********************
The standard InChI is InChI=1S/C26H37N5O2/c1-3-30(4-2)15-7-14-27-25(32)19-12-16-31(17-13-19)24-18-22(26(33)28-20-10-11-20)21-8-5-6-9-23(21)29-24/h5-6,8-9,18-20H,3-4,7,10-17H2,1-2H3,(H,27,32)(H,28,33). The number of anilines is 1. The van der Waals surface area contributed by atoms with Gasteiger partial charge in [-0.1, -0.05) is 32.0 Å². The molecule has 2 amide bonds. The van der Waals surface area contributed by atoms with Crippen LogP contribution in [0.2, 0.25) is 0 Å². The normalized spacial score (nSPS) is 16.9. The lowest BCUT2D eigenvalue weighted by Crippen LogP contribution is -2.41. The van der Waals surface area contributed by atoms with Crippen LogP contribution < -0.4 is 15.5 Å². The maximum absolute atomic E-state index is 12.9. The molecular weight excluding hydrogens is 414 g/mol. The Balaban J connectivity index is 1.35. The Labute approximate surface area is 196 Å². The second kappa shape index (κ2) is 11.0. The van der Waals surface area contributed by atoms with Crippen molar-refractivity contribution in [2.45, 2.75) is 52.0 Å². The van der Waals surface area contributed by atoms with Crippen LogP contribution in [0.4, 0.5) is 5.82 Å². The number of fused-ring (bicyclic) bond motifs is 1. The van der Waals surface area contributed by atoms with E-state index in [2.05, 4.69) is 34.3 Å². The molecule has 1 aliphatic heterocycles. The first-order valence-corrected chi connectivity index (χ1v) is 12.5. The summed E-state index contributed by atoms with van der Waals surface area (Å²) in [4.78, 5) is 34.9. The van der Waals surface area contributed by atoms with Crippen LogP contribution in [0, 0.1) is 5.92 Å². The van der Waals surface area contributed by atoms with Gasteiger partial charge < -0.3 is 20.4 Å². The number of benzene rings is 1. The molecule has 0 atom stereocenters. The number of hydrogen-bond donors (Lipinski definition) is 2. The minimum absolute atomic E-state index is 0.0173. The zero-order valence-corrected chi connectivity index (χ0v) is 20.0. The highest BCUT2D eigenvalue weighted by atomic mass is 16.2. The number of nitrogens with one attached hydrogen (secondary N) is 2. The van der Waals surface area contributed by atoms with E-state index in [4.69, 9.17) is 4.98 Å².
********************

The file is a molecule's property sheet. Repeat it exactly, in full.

The standard InChI is InChI=1S/C26H37N5O2/c1-3-30(4-2)15-7-14-27-25(32)19-12-16-31(17-13-19)24-18-22(26(33)28-20-10-11-20)21-8-5-6-9-23(21)29-24/h5-6,8-9,18-20H,3-4,7,10-17H2,1-2H3,(H,27,32)(H,28,33). The number of anilines is 1. The van der Waals surface area contributed by atoms with Gasteiger partial charge in [-0.1, -0.05) is 32.0 Å². The molecule has 2 amide bonds. The van der Waals surface area contributed by atoms with Crippen LogP contribution in [0.2, 0.25) is 0 Å². The normalized spacial score (nSPS) is 16.9. The lowest BCUT2D eigenvalue weighted by Crippen LogP contribution is -2.41. The van der Waals surface area contributed by atoms with Crippen LogP contribution < -0.4 is 15.5 Å². The maximum absolute atomic E-state index is 12.9. The molecular weight excluding hydrogens is 414 g/mol. The Balaban J connectivity index is 1.35. The Labute approximate surface area is 196 Å². The second kappa shape index (κ2) is 11.0. The van der Waals surface area contributed by atoms with Crippen molar-refractivity contribution in [2.45, 2.75) is 52.0 Å². The van der Waals surface area contributed by atoms with Crippen LogP contribution in [0.4, 0.5) is 5.82 Å². The number of fused-ring (bicyclic) bond motifs is 1. The van der Waals surface area contributed by atoms with E-state index in [2.05, 4.69) is 34.3 Å². The molecule has 1 aliphatic heterocycles. The first-order valence-corrected chi connectivity index (χ1v) is 12.5. The summed E-state index contributed by atoms with van der Waals surface area (Å²) in [4.78, 5) is 34.9. The van der Waals surface area contributed by atoms with Crippen LogP contribution in [0, 0.1) is 5.92 Å². The van der Waals surface area contributed by atoms with Gasteiger partial charge < -0.3 is 20.4 Å². The number of benzene rings is 1. The molecule has 0 atom stereocenters. The number of hydrogen-bond donors (Lipinski definition) is 2. The minimum absolute atomic E-state index is 0.0173. The zero-order valence-corrected chi connectivity index (χ0v) is 20.0. The highest BCUT2D eigenvalue weighted by atomic mass is 16.2. The number of nitrogens with one attached hydrogen (secondary N) is 2. The van der Waals surface area contributed by atoms with E-state index in [4.69, 9.17) is 4.98 Å².